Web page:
A feelings chart is a widely-used tool for building emotional awareness in children. While many provide images of faces expressing emotion to help children identify and put a name to what they’re feeling, we intentionally created an “I feel” visual with characters that include the whole body.
In this mindful work of teaching children skills for well-being, we recognize that effective emotional regulation includes the skill of paying attention to physiological cues. Because our bodies were designed to communicate, the I Feel poster encourages children to be curious about the important ways our bodies communicate emotions to us every day!
STRESS > REACT
STRESS > MINDFULNESS > RESPOND
Emotions are like messengers, sensations experienced in the body communicating that ‘somethings up’. Emotions are often experienced first in the body before they reach the conscious mind. The hard work is learning to tune in and pay attention before reacting to them, but the payoff is that when we become more familiar with the felt sense of our emotions, we’re more skilled at learning how to manage them.
We use mindfulness to help children develop more awareness of their emotions by teaching them to pay curious attention to sensations in their body, to make friends with those messengers versus reacting to them. This is easier said than done, right? especially when those sensations are unpleasant. But research indicates that the ability to notice and connect these sensations with emotions is an important skill in the development of self-regulation.
“Effective emotion regulation involves the ability to accurately detect and evaluate cues related to physiological reactions to stressful events, accompanied by appropriate regulation strategies that temper and influence the emotional response. There is compelling evidence demonstrating links between poor or disrupted awareness of sensory information, or interoceptive awareness, and difficulties with emotion regulation.” Interoceptive Awareness Skills for Emotional Regulation - Journal Article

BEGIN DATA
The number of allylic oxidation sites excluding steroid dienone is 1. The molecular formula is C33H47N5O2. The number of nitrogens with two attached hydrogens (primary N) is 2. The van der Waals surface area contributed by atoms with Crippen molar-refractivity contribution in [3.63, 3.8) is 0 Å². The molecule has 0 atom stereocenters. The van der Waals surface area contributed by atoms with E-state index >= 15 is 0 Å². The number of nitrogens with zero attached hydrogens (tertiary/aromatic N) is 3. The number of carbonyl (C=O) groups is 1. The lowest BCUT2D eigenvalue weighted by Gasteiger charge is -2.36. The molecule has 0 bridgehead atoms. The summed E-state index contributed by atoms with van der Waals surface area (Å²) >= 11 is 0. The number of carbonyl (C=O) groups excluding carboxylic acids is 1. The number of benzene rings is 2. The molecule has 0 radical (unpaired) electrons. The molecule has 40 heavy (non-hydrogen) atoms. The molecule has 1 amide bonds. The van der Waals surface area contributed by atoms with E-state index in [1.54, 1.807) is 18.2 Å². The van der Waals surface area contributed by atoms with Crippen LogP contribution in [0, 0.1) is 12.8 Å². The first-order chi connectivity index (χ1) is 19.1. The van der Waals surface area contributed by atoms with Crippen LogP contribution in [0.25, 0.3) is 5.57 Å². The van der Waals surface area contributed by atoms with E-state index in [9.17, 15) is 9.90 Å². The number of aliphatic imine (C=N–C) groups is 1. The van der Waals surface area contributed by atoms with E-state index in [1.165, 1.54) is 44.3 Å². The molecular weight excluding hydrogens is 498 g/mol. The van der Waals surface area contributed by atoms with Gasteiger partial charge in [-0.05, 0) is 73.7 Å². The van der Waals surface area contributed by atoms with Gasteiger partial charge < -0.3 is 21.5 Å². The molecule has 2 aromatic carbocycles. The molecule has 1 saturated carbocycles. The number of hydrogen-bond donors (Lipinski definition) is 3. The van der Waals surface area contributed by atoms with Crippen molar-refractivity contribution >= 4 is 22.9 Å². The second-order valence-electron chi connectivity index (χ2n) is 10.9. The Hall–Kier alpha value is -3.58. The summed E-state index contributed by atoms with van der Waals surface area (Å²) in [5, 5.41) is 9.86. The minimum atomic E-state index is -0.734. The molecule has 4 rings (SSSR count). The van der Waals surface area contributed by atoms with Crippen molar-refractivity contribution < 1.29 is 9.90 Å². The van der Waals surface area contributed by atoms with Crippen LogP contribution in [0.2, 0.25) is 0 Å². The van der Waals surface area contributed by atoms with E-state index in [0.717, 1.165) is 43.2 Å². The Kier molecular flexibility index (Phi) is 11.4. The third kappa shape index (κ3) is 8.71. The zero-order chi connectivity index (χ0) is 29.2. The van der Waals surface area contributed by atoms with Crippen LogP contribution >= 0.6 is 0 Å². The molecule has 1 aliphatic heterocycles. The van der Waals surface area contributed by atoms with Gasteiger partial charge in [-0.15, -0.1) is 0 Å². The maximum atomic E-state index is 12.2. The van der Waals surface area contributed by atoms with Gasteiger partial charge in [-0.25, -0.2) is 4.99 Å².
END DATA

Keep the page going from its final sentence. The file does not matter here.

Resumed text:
Teaching children simple mindfulness meditation practices like the mindful check-in that we use at Well-Bean, helps support the development of this important skill. This consistent practice invites children to check in with their breath, noticing the felt sensation of their breath in their body in a calm state. As children become more familiar with this practice we learn to become more curious about other sensations in the body, eventually linking them to emotions, and providing language around the sensations they might be experiencing.
"For the things we have to learn before we can do them,
we learn by doing them.”
For younger children after a mindful check-in practice you might ask the following questions:
For older children after a mindful check-in practice you might ask the following questions:
Sensations help describe the physical way the body feels. Here are some examples from Dr. Peter Levine and Maggie Kline’s work. One activity that can be particularly helpful for students to describe the felt sense of their emotions is to have them draw/color the sensations:
Naming feelings and labeling sensations help a child integrate what they are experiencing. It’s a simple practice that builds awareness and research shows that using words to describe emotions and sensations jump-starts the executive brain, helping calm down the emotional limbic brain.
Some children will require extra support with learning how to pay attention to their internal cues and for some, it requires extra time to gain a sense of safety and trust in order to do this work. But without this skill, it’s difficult for any child to integrate what they've been taught about coping strategies because they don't have the interoceptive awareness that proceeds this front-brain response. For these children, in particular, it’s important for the adults in their lives to remember the power of co-regulation and relational healing. “An attentive, attuned, and responsive person will help create opportunities for a child who has experienced trauma to control the dose and pattern of rewiring of their trauma-related associations.” - Dr. Bruce Perry
Of course, your personal practice as an adult is key to supporting the children in your lives as they learn to explore their own emotions. Try reflecting back to your child or students what you notice in your own body when you're feeling stressed, excited, happy, or sad. I invite you to take a minute to check-in, now. Then name how you're feeling and notice sensations in your own body.
To purchase a copy of our latest "I Feel" Poster CLICK HERE
Copyright 2021 Well-Bean, LLC. All rights reserved. www.wellbeankidsyoga.com
Jen Rapanos, LMSW, RCYT is a child and adolescent psychotherapist working in private practice and the owner of Well-Bean, LLC.